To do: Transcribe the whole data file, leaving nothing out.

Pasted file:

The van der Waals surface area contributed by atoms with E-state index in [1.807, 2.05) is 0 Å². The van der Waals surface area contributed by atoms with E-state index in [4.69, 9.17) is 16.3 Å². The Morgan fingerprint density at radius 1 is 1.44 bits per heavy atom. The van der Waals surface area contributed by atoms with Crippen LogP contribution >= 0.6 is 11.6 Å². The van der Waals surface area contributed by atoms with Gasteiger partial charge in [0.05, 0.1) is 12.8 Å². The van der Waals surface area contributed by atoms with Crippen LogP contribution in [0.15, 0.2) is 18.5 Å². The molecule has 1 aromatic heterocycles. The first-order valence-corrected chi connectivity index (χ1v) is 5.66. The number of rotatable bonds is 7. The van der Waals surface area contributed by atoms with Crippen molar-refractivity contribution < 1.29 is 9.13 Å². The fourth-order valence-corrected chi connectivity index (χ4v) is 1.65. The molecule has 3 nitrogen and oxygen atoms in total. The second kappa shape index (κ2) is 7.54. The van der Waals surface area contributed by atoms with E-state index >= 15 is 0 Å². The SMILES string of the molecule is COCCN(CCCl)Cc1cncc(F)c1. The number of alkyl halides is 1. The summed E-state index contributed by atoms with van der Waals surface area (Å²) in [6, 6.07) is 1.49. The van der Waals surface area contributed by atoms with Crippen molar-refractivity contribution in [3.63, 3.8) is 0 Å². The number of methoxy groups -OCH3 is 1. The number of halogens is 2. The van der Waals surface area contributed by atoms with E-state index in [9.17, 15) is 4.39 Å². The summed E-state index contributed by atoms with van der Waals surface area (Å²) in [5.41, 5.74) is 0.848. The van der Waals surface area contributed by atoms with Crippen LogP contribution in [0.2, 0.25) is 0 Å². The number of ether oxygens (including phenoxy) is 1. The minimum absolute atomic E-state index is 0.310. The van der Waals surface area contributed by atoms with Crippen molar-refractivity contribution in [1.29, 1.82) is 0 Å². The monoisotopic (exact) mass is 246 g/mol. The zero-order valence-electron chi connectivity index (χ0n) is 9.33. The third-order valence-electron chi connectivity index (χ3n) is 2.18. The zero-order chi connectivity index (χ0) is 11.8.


The van der Waals surface area contributed by atoms with E-state index in [1.807, 2.05) is 0 Å². The van der Waals surface area contributed by atoms with E-state index in [4.69, 9.17) is 16.3 Å². The Morgan fingerprint density at radius 1 is 1.44 bits per heavy atom. The van der Waals surface area contributed by atoms with Crippen LogP contribution >= 0.6 is 11.6 Å². The van der Waals surface area contributed by atoms with Gasteiger partial charge in [0.05, 0.1) is 12.8 Å². The van der Waals surface area contributed by atoms with Crippen LogP contribution in [0.15, 0.2) is 18.5 Å². The molecule has 1 aromatic heterocycles. The first-order valence-corrected chi connectivity index (χ1v) is 5.66. The number of rotatable bonds is 7. The van der Waals surface area contributed by atoms with Crippen molar-refractivity contribution < 1.29 is 9.13 Å². The fourth-order valence-corrected chi connectivity index (χ4v) is 1.65. The molecule has 3 nitrogen and oxygen atoms in total. The second kappa shape index (κ2) is 7.54. The van der Waals surface area contributed by atoms with E-state index >= 15 is 0 Å². The SMILES string of the molecule is COCCN(CCCl)Cc1cncc(F)c1. The number of alkyl halides is 1. The summed E-state index contributed by atoms with van der Waals surface area (Å²) in [6, 6.07) is 1.49. The van der Waals surface area contributed by atoms with Crippen molar-refractivity contribution in [3.63, 3.8) is 0 Å². The number of methoxy groups -OCH3 is 1. The number of halogens is 2. The van der Waals surface area contributed by atoms with E-state index in [9.17, 15) is 4.39 Å². The summed E-state index contributed by atoms with van der Waals surface area (Å²) in [5.41, 5.74) is 0.848. The van der Waals surface area contributed by atoms with Crippen LogP contribution in [0.2, 0.25) is 0 Å². The number of ether oxygens (including phenoxy) is 1. The minimum absolute atomic E-state index is 0.310. The van der Waals surface area contributed by atoms with Crippen molar-refractivity contribution in [1.29, 1.82) is 0 Å². The monoisotopic (exact) mass is 246 g/mol. The zero-order valence-electron chi connectivity index (χ0n) is 9.33. The third-order valence-electron chi connectivity index (χ3n) is 2.18. The zero-order chi connectivity index (χ0) is 11.8.